Electron Microscope Observation

Li2FeSiO4 prepared in each of Comparative Example 1 and Example 1 was independently observed by means of a scanning electron microscope. In particular, a powder sample was sufficiently pulverized in a mortar, and the pulverized sample was dispersed on a microscope stage on which a carbon paste had been applied. Thereby, measurement was carried out. In order to avoid charge-up occurred at the time of observing an insulant sample, measurement was carried out with a low accelerating voltage such as 1.0 kV. An electron micrograph of Comparative Example 1 is shown in FIG. 3(a), and an electron micrograph of Example 1 is shown in FIG. 3(b).

In the micrograph of Comparative Example 1, the average particle size is about 70 nm. In contrast, in the micrograph of Example 1, the average particle size is about 30 nm. As described above, use of (C6H5SiO1.5)n as a raw material can reduce the synthesis temperature by 100° C., and grain growth can be controlled. Thereby, finer particles can be obtained.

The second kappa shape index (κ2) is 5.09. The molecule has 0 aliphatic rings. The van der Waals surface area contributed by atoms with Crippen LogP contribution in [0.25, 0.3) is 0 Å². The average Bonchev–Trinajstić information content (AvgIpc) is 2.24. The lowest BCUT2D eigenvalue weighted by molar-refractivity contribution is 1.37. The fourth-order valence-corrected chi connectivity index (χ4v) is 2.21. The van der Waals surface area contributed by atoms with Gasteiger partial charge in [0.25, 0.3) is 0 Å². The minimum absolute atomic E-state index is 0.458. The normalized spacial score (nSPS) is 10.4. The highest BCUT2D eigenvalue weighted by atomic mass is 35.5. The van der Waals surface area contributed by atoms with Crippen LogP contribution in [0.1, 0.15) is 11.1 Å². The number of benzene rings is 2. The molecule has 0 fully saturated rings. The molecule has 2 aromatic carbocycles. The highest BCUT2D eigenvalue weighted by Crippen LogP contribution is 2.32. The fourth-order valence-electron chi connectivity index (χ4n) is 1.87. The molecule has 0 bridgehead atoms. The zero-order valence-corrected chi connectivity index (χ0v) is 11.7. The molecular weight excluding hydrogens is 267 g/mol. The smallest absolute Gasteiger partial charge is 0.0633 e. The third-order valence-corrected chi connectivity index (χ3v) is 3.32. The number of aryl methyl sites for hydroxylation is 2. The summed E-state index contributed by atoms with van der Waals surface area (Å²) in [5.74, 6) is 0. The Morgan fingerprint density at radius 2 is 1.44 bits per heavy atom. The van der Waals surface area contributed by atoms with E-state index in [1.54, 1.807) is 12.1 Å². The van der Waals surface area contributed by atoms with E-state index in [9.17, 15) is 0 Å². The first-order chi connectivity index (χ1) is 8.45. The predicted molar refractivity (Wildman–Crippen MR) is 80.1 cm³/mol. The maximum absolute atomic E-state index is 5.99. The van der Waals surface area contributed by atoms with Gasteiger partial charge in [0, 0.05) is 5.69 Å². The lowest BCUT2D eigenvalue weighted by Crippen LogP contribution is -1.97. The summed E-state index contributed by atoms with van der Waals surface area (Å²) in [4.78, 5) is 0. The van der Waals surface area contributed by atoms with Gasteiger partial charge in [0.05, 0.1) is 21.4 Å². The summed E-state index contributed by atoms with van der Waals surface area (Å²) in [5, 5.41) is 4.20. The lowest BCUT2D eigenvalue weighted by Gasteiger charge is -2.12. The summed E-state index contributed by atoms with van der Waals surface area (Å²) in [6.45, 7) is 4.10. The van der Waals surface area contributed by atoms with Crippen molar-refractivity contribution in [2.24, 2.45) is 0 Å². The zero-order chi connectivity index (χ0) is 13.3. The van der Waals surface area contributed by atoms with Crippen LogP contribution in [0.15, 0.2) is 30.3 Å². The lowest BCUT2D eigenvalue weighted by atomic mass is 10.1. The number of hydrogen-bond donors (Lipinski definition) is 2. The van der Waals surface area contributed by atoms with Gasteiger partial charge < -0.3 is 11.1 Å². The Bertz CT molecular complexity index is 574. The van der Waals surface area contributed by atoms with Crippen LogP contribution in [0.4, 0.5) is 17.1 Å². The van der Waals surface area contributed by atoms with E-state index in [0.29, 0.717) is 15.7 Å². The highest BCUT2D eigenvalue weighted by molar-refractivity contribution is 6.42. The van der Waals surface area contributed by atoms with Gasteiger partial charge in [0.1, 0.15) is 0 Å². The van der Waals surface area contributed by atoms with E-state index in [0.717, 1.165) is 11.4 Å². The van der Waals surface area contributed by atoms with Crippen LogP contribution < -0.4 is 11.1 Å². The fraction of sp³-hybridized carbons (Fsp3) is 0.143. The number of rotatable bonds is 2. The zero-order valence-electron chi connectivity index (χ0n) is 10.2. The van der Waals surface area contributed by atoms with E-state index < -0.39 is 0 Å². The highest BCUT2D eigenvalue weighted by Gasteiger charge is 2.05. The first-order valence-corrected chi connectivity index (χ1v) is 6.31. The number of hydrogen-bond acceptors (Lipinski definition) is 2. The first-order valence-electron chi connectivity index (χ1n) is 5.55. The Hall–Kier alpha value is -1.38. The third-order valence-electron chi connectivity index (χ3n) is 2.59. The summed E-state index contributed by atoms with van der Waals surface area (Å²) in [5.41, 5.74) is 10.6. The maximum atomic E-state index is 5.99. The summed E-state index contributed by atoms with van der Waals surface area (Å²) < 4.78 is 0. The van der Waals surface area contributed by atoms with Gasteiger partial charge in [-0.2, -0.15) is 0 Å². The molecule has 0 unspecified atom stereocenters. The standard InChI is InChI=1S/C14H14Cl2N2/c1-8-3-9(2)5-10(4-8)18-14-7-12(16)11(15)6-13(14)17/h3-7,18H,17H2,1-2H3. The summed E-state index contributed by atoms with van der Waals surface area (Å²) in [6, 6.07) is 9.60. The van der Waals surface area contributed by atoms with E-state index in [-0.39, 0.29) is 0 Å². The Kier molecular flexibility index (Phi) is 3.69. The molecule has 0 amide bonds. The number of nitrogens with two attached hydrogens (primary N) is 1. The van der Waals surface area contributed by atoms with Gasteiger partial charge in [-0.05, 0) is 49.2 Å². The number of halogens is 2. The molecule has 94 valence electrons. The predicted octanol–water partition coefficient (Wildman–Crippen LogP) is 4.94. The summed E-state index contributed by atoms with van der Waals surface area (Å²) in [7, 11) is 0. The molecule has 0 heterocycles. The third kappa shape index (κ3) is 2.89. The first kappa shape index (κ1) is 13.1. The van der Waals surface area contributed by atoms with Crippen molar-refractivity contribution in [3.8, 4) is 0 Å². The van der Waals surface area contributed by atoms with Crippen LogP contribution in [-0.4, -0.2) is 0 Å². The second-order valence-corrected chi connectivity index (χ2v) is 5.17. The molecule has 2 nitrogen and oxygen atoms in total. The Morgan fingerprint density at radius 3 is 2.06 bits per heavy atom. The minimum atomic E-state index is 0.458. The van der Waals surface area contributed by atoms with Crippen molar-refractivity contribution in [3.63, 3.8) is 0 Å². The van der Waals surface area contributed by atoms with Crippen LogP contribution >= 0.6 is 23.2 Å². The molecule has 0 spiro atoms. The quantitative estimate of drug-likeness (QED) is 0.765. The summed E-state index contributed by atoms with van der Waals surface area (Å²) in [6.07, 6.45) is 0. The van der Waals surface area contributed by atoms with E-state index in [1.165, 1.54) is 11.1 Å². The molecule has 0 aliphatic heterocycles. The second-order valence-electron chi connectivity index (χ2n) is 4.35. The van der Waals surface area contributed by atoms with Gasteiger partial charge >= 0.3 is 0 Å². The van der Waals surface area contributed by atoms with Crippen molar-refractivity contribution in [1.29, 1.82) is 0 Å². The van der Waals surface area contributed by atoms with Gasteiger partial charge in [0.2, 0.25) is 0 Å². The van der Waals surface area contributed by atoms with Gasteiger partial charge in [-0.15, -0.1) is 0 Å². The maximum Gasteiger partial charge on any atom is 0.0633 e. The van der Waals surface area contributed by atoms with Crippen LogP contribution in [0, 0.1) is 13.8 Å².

Measurement of Charge and Discharge Characteristics

Li2FeSiO4 obtained in Comparative Example 1 was used in a positive electrode, and charge and discharge characteristics were measured by means of a 2032 model coin cell (Hohsen Corp.). With respect to the positive electrode active substance, ketjen black as a conductive auxiliary agent and a polyvinylidene fluoride (PVDF) powder (Kureha Corporation) as a binder were weighed so that the weight ratio thereof was 8:1:1. N-methylpyrrolidone (NMP) (Wako Pure Chemical Industries, Ltd.), in an appropriate amount, as a solvent was added thereto, and mixed. Thereby, a paste in which the active substance was uniformly dispersed was prepared.

As a collector for the positive electrode, an aluminum foil having a thickness of 0.1 mm (The Niraco Corporation) was used, and a paste containing the active substance was applied by means of a 50 μm doctor blade. In order to evaporate the solvent, drying was carried out in a drier machine at 120° C.